Canada regulator tightens mobile, Internet rules
(Reuters) - Canadian companies that own both television content and the means to distribute it will face tighter rules for selling programing rights to rivals, the country's broadcast and telecom regulator said on Wednesday
Telecom and cable companies in Canada have snatched up content providers as they move aggressively to offer their customers valuable content such as sports, films and business news on an growing array of devices including home computers, smartphones and tablet computers such as Apple's iPad.
Critics say such vertically integrated companies could use their control of content to unfairly disadvantage rivals.
The regulator, the Canadian Radio-television and Telecommunications Commission (CRTC), essentially closed off that possibility on Wednesday, blocking the owner of any television programs from offering it on an exclusive basis only to their own mobile or Internet subscribers.
Broadcasters remain free to offer exclusive content on television, but if they offer that content online or on mobile platforms it must be made available to competitors on fair and reasonable terms.
Telus, the only major wireless and Internet provider in the country that does not own a broadcasting unit, cheered the CRTC decision.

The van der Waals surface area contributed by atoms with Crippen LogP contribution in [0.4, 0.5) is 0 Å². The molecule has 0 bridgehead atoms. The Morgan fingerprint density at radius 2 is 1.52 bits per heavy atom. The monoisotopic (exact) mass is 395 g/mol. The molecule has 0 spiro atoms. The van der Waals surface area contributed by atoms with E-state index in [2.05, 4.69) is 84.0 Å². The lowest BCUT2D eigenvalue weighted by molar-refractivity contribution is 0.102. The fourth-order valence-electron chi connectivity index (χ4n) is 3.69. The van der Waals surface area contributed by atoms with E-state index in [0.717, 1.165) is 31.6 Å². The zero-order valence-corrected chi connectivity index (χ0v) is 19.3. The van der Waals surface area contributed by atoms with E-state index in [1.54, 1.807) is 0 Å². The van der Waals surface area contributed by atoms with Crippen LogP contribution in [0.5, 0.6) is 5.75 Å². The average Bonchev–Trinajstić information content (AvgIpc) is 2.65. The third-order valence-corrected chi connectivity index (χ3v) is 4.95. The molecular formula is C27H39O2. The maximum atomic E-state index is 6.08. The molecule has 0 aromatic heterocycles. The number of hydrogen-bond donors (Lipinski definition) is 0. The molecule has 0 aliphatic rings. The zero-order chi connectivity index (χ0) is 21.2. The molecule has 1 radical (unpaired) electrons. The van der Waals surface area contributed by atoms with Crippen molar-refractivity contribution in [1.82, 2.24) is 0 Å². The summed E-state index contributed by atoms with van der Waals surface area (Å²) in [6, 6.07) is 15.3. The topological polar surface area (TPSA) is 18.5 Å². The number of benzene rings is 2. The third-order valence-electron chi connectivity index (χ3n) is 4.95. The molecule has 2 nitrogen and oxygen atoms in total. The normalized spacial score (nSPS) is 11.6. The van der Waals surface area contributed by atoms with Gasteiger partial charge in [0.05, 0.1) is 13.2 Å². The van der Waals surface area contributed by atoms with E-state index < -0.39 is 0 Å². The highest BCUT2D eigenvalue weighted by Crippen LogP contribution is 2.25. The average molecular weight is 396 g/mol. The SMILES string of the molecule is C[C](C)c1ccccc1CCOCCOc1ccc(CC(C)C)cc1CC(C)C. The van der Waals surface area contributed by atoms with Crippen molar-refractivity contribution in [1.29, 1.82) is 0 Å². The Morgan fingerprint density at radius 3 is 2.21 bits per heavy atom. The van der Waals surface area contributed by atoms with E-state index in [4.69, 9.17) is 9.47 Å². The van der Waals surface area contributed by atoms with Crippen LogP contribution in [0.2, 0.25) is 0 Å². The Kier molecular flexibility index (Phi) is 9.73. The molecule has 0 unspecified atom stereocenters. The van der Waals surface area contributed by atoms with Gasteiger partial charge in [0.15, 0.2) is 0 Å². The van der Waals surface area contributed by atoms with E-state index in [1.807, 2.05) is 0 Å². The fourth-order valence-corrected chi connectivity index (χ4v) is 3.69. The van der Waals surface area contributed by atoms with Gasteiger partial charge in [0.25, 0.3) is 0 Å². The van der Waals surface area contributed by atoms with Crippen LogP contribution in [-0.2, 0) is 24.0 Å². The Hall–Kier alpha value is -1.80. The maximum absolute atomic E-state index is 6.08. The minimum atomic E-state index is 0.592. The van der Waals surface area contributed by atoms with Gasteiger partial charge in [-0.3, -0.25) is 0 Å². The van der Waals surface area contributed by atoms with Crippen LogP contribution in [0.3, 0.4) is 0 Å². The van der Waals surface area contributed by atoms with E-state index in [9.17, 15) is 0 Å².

"From now on, vertically integrated companies like Bell Media and Shaw Media may no longer block access to content in order to drive-up costs all the while benefiting their own distribution services," the company said.
The CRTC opened the review into so-called vertical integration in October last year on the same day it approved cable company Shaw Communications' C$2 billion ($2 billion) acquisition of the television assets of distressed media company Canwest.
At that time it was also due to consider approval of Bell parent BCE Inc's C$1.3 billion purchase of CTV, Canada's largest private broadcaster. It later approved that deal, but barred Bell from offering exclusive content via the Internet or mobile devices pending the outcome of its review. Continued...